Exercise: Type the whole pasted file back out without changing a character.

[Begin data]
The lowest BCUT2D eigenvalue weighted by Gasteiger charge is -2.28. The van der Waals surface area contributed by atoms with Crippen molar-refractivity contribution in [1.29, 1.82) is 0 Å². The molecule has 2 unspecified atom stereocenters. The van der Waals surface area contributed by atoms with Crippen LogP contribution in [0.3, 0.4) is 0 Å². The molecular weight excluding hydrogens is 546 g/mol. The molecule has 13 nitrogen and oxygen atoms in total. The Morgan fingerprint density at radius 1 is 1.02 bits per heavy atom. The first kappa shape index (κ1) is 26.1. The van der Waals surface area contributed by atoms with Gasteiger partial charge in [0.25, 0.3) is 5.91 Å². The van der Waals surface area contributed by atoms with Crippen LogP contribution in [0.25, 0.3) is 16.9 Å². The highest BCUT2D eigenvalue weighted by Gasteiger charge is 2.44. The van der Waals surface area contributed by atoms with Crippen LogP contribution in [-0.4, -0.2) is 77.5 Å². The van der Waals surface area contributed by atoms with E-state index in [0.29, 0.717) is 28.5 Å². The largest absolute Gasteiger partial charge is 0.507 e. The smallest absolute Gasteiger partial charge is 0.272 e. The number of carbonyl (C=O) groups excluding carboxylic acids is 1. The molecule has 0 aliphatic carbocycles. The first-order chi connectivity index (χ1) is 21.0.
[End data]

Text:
The lowest BCUT2D eigenvalue weighted by Gasteiger charge is -2.28. The van der Waals surface area contributed by atoms with Crippen molar-refractivity contribution in [1.29, 1.82) is 0 Å². The molecule has 2 unspecified atom stereocenters. The van der Waals surface area contributed by atoms with Crippen LogP contribution in [0.3, 0.4) is 0 Å². The molecular weight excluding hydrogens is 546 g/mol. The molecule has 13 nitrogen and oxygen atoms in total. The Morgan fingerprint density at radius 1 is 1.02 bits per heavy atom. The first kappa shape index (κ1) is 26.1. The van der Waals surface area contributed by atoms with Gasteiger partial charge in [0.25, 0.3) is 5.91 Å². The van der Waals surface area contributed by atoms with Crippen LogP contribution in [0.25, 0.3) is 16.9 Å². The highest BCUT2D eigenvalue weighted by Gasteiger charge is 2.44. The van der Waals surface area contributed by atoms with Crippen LogP contribution in [-0.4, -0.2) is 77.5 Å². The van der Waals surface area contributed by atoms with E-state index in [0.29, 0.717) is 28.5 Å². The largest absolute Gasteiger partial charge is 0.507 e. The smallest absolute Gasteiger partial charge is 0.272 e. The number of carbonyl (C=O) groups excluding carboxylic acids is 1. The molecule has 0 aliphatic carbocycles. The first-order chi connectivity index (χ1) is 21.0.